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How close RTS came to joining All Blacks

Roger Tuivasa-Sheck was crunching the numbers.

Wondering, just how many of the All Blacks players would be ahead of him if he was to jump ship and play rugby union before next year's World Cup.

That's how close he came to leaving rugby league.

"It was a genuine interest," Tuivasa-Sheck told

"I was sitting down with my manager and going through a process of what my steps of going to rugby.

"I was counting how many players in front of me to hopefully make that World Cup squad. I had all those talks because there was a real genuine interest."

The reality was, Tuivasa-Sheck was sick of losing. He was happy living back in Auckland, but he wasn't happy with the events unfolding on the football field at the Warriors.

 "I was getting frustrated," he said. "I was starting to look elsewhere because I wanted to win. I wanted to compete in the big stages."

Things haven't gone to script for Tuivasa-Sheck since leaving the Sydney Roosters two years ago.

Warriors skipper Roger Tuivasa-Sheck.
Warriors skipper Roger Tuivasa-Sheck. ©Scott Davis/NRL Photos

A major knee injury dogged his first year and despite earning the captaincy for year two, the club's fortunes didn't change.

"We lost a few games and we lost badly," he said.

"You go home angry and you take it out on everyone else. I don't think there was a time where I really regretted coming to Auckland apart from the footy.

"My life outside of footy was awesome and I enjoyed being around my friends and family I grew up with. It was a big thing for me to leave the Roosters. I was so happy there. I was happy with the players, I was happy with the coaching staff.

"But I didn't have any regrets about moving back to Auckland, but just sometimes on the footy field it got frustrating."

Warriors captain Roger Tuivasa-Sheck.
Warriors captain Roger Tuivasa-Sheck. ©Scott Davis/NRL Photos

It's why the opportunity to pursue a career in the 15-man game was so appealing to a player with enormous potential.

After putting his frustrations to the side and allowing himself to understand how vital he was to waking the sleeping giant that is the New Zealand Warriors, he began to see things differently.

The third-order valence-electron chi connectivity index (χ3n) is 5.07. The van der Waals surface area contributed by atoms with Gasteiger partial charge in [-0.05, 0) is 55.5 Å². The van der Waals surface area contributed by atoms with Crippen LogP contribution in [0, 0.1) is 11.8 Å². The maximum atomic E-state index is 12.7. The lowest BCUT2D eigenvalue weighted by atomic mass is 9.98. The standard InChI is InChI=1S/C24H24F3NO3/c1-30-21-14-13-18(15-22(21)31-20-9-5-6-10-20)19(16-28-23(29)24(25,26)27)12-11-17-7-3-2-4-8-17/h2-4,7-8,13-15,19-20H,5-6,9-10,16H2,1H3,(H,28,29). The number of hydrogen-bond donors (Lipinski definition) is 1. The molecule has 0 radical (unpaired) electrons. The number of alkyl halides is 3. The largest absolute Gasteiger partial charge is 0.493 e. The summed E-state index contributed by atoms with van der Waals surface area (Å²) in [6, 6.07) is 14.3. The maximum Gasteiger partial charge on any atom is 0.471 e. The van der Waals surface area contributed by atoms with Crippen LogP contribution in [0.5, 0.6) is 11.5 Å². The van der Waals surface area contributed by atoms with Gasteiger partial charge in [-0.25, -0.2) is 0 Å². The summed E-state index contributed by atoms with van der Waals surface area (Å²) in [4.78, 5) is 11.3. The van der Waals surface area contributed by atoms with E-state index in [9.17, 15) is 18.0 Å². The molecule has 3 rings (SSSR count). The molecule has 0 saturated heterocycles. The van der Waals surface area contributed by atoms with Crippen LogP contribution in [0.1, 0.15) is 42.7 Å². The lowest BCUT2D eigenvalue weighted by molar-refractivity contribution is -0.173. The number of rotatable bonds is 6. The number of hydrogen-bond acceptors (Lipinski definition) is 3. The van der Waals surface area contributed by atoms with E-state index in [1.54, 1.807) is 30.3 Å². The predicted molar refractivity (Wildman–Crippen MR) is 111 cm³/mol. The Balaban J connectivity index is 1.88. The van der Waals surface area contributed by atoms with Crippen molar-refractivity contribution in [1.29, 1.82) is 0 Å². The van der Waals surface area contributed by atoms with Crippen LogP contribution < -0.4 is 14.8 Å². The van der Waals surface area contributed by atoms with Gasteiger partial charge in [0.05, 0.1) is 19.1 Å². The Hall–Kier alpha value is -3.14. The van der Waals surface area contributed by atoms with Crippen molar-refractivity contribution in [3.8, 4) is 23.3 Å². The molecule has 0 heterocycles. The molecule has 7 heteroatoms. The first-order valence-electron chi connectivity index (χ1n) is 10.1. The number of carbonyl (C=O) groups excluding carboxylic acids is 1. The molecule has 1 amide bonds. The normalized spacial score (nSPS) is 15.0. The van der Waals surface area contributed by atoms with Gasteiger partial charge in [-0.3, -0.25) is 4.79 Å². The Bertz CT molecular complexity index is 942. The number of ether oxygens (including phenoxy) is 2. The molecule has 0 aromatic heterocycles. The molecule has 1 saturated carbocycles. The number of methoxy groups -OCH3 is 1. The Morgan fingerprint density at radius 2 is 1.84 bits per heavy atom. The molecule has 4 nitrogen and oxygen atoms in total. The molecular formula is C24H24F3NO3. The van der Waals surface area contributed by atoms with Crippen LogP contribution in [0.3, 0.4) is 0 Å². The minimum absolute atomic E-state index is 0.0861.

As much as he wanted to be part of an All Blacks World Cup campaign, he wasn't willing to shirk from the challenge of transforming the Warriors into a Telstra Premiership force.

"I had to get over myself and think about the bigger picture," he said.

"I had to think about the challenge and opportunity here playing for the Warriors. I agreed to stay on and play. But definitely trying my best to get into the All Blacks side and going along to the World Cup next year would have been amazing. But the bigger picture of the challenge and opportunity with the Warriors is what drawn me.

I was counting how many players in front of me to hopefully make that World Cup squad.

Roger Tuivasa-Sheck

"I'm playing rugby league now. I have signed a long deal so I want to tell people I'm going all in with rugby league. I want to really make something happen. I don't want to do a one- or two-year [deal] and see what happens. I really want to put my focus here … during those years hopefully something special happens. 

"No one knows what could happen. If we could be the group that can take this club to the next level, that would be amazing."

The Wests Tigers were one of a few Sydney clubs who expressed interest in luring the 24-year-old back across the ditch next season.

However, Tuivasa-Sheck, whose parents still live in Sydney, didn't want to leave Auckland.

"It was hard to look past the offers I got from Sydney but I'm happy I made the decision to stay at the Warriors because living in Auckland was a big factor," he said.

 "When I left school my main focus was giving back to my parents for everything they've done for us. I'm happy I was able to provide that for them and they're taking off and enjoying it there.

"Now it's my time to look after me and my partner and our life. She's really loving being her friends and family and my friends and family. It's special. It's a good feeling."

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